California's high-speed rail matters

California Governor Jerry Brown (C) and his wife, Anne Gust, prepare to sign a railroad rail during a ceremony for the California High Speed Rail in Fresno, Calif., on Jan. 6, 2015. (Photo by Robert Galbraith/Reuters)
California Governor Jerry Brown (C) and his wife, Anne Gust, prepare to sign a railroad rail during a ceremony for the California High Speed Rail in Fresno, Calif., on Jan. 6, 2015.
It wasn't long after President Obama first took office that he began pushing his vision for high-speed rail in the United States. White House officials noted the success of such infrastructure investments through Asia-Pacific and Europe, and with the American economy in desperate need of an economic boost, Obama saw "HSR" as a no-brainer.
Republicans disagreed. When the federal government allocated over $2 billion for a high-speed rail project linking Tampa and Orlando, Florida Gov. Rick Scott (R) announced he would refuse to accept the funds. When Washington directed $810 million for a railway linking Madison and Milwaukee, Wisconsin Gov. Scott Walker (R) not only rejected the economic development, he made it a centerpiece of his 2010 campaign.
The more GOP candidates won at the state and federal level, the more high-speed rail languished as an initiative for other countries. Even as countries like China saw huge economic benefits, Republicans in the U.S. declared, in no uncertain terms, "We're not interested."
It made this week's news in California that much more heartening.

On a vacant lot in a depressed industrial area of Fresno, Gov. Jerry Brown and other California leaders on Tuesday marked the beginning of construction of the nation's first bullet train and one of its most ambitious public works projects ever. Conceived in Brown's first terms as governor a generation ago, the $68-billion line that is supposed to connect the state's major population centers has finally reached a stage where heavy construction equipment and thousands of workers are ready to begin raising bridges, building underpasses and preparing miles of track bed.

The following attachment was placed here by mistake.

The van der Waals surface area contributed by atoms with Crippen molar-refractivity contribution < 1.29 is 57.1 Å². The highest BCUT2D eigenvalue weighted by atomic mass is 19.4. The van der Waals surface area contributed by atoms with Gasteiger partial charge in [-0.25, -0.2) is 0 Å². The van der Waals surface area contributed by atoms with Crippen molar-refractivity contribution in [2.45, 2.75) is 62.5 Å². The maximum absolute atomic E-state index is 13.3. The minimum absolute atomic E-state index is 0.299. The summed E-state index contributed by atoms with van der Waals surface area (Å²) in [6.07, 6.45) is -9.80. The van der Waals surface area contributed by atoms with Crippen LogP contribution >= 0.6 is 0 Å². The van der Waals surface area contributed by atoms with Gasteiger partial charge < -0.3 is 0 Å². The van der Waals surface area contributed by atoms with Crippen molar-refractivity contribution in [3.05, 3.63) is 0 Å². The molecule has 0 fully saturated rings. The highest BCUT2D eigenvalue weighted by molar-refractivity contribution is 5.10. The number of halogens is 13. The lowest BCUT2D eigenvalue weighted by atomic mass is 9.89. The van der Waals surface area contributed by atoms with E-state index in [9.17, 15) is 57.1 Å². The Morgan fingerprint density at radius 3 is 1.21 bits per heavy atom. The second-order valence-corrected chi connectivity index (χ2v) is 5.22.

As many Californians will eagerly tell you, the project has had its share of political, legal, and engineering challenges. For that matter, it will still be a long while before high-speed trains welcome passengers.
But the Democratic governor, backed with federal funds, sees it as an investment worth making -- and he's very likely correct.
The estimable David Dayen had a good piece on this yesterday, describing the launch of HSR in California as "miraculous."

The bullet train won't begin serving Californians until the next decade, and only if the remaining funds needed for completion can be located. But it's kind of a miracle that shovels ever hit the ground at all. The estimated $68 billion project defeated legal challenges, conservative grousers and even a short-sighted attack by the environmental lobby to make it this far. And if it succeeds, a nation with few recent, tangible examples of what government can actually do to improve people's lives will finally have a cutting-edge piece of infrastructure to point to. [...] [B]uilding out high-speed rail has implications for more than California. Americans have effectively given up on a visionary politics, as the 2014 midterms exemplified. The country turned its back on activist government, mainly because they so rarely see anything come from it that they can touch and feel. They resist paying taxes because they can't identify what they get in return. Infrastructure projects can provide powerful symbols of that return on investment, and show that only effective government can create such lasting monuments to progress.

I couldn't agree more. Watching Brown's groundbreaking ceremony, I kept thinking about the debate over whether Americans are still capable of "doing big things." Well, high-speed rail is a big thing and in the nation's largest state, it's finally on track (so to speak).
Nearly two years ago, House Speaker John Boehner (R-Ohio), a fierce critic of nearly all public investment, delivered an unexpected speech in which he said he'd like to see the United States become "a nation of builders" again. "America's greatness has always rested on our ability to build and produce things," the Republican leader said, specifically pointing to the Hoover Dam, the Golden Gate Bridge, and the federal highway system.
The fact remains that we can be this kind of country again if we're willing to make the kinds of investments Obama and Brown support, and Boehner opposes.